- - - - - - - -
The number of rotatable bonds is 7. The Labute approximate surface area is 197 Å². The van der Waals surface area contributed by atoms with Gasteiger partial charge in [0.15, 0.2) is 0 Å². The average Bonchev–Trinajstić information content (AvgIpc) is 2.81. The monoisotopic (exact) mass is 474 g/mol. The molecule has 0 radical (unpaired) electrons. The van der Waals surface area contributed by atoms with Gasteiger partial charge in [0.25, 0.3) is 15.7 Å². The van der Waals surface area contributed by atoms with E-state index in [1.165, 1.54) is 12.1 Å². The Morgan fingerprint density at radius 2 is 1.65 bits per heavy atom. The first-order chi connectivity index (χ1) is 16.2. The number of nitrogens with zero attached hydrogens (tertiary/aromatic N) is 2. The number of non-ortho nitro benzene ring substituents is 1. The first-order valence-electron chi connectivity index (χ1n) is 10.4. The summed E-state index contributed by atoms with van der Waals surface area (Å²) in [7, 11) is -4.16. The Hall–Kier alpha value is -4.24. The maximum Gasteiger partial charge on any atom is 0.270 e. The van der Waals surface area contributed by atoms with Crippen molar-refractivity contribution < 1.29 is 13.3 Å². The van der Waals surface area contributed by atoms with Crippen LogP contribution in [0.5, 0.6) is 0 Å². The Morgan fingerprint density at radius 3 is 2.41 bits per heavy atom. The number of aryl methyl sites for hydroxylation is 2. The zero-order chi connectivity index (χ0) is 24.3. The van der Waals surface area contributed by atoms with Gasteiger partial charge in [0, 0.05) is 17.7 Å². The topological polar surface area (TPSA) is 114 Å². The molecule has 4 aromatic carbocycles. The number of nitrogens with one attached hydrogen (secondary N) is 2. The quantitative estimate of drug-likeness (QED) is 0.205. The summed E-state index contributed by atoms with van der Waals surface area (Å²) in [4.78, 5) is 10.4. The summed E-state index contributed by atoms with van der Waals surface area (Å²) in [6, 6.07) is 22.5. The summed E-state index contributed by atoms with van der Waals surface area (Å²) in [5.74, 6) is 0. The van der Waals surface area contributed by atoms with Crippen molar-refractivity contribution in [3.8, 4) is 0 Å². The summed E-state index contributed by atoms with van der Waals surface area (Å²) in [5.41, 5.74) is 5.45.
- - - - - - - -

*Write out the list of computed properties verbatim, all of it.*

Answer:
The number of rotatable bonds is 7. The Labute approximate surface area is 197 Å². The van der Waals surface area contributed by atoms with Gasteiger partial charge in [0.15, 0.2) is 0 Å². The average Bonchev–Trinajstić information content (AvgIpc) is 2.81. The monoisotopic (exact) mass is 474 g/mol. The molecule has 0 radical (unpaired) electrons. The van der Waals surface area contributed by atoms with Gasteiger partial charge in [0.25, 0.3) is 15.7 Å². The van der Waals surface area contributed by atoms with E-state index in [1.165, 1.54) is 12.1 Å². The Morgan fingerprint density at radius 2 is 1.65 bits per heavy atom. The first-order chi connectivity index (χ1) is 16.2. The number of nitrogens with zero attached hydrogens (tertiary/aromatic N) is 2. The number of non-ortho nitro benzene ring substituents is 1. The first-order valence-electron chi connectivity index (χ1n) is 10.4. The summed E-state index contributed by atoms with van der Waals surface area (Å²) in [7, 11) is -4.16. The Hall–Kier alpha value is -4.24. The maximum Gasteiger partial charge on any atom is 0.270 e. The van der Waals surface area contributed by atoms with Crippen molar-refractivity contribution < 1.29 is 13.3 Å². The van der Waals surface area contributed by atoms with Crippen LogP contribution in [0.5, 0.6) is 0 Å². The Morgan fingerprint density at radius 3 is 2.41 bits per heavy atom. The number of aryl methyl sites for hydroxylation is 2. The zero-order chi connectivity index (χ0) is 24.3. The van der Waals surface area contributed by atoms with Gasteiger partial charge in [0, 0.05) is 17.7 Å². The topological polar surface area (TPSA) is 114 Å². The molecule has 4 aromatic carbocycles. The number of nitrogens with one attached hydrogen (secondary N) is 2. The quantitative estimate of drug-likeness (QED) is 0.205. The summed E-state index contributed by atoms with van der Waals surface area (Å²) in [4.78, 5) is 10.4. The summed E-state index contributed by atoms with van der Waals surface area (Å²) in [6, 6.07) is 22.5. The summed E-state index contributed by atoms with van der Waals surface area (Å²) in [5.74, 6) is 0. The van der Waals surface area contributed by atoms with Crippen molar-refractivity contribution in [3.8, 4) is 0 Å². The summed E-state index contributed by atoms with van der Waals surface area (Å²) in [5.41, 5.74) is 5.45.